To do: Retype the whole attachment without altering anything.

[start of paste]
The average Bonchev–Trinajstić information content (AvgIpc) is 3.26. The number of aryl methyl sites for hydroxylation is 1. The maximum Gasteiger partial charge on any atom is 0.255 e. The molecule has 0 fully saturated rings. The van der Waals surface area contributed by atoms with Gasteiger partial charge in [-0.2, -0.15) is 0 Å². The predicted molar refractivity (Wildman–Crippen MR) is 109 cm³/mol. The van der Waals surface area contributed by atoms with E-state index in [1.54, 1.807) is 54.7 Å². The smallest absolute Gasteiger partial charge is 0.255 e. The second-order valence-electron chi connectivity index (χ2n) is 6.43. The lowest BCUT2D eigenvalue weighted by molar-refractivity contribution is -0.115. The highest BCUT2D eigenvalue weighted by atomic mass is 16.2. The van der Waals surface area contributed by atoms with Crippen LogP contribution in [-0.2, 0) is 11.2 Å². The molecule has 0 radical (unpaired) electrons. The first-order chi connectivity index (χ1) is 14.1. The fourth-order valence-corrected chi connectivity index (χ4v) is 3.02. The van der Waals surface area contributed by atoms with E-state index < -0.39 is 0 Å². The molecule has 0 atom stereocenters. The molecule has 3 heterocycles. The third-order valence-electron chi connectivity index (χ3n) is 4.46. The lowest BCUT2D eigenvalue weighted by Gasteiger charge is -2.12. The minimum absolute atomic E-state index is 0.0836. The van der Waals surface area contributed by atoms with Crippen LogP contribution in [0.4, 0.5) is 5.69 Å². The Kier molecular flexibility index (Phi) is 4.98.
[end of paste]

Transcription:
The average Bonchev–Trinajstić information content (AvgIpc) is 3.26. The number of aryl methyl sites for hydroxylation is 1. The maximum Gasteiger partial charge on any atom is 0.255 e. The molecule has 0 fully saturated rings. The van der Waals surface area contributed by atoms with Gasteiger partial charge in [-0.2, -0.15) is 0 Å². The predicted molar refractivity (Wildman–Crippen MR) is 109 cm³/mol. The van der Waals surface area contributed by atoms with E-state index in [1.54, 1.807) is 54.7 Å². The smallest absolute Gasteiger partial charge is 0.255 e. The second-order valence-electron chi connectivity index (χ2n) is 6.43. The lowest BCUT2D eigenvalue weighted by molar-refractivity contribution is -0.115. The highest BCUT2D eigenvalue weighted by atomic mass is 16.2. The van der Waals surface area contributed by atoms with Crippen LogP contribution in [-0.2, 0) is 11.2 Å². The molecule has 0 radical (unpaired) electrons. The first-order chi connectivity index (χ1) is 14.1. The fourth-order valence-corrected chi connectivity index (χ4v) is 3.02. The van der Waals surface area contributed by atoms with E-state index < -0.39 is 0 Å². The molecule has 0 atom stereocenters. The molecule has 3 heterocycles. The third-order valence-electron chi connectivity index (χ3n) is 4.46. The lowest BCUT2D eigenvalue weighted by Gasteiger charge is -2.12. The minimum absolute atomic E-state index is 0.0836. The van der Waals surface area contributed by atoms with Crippen LogP contribution in [0.4, 0.5) is 5.69 Å². The Kier molecular flexibility index (Phi) is 4.98.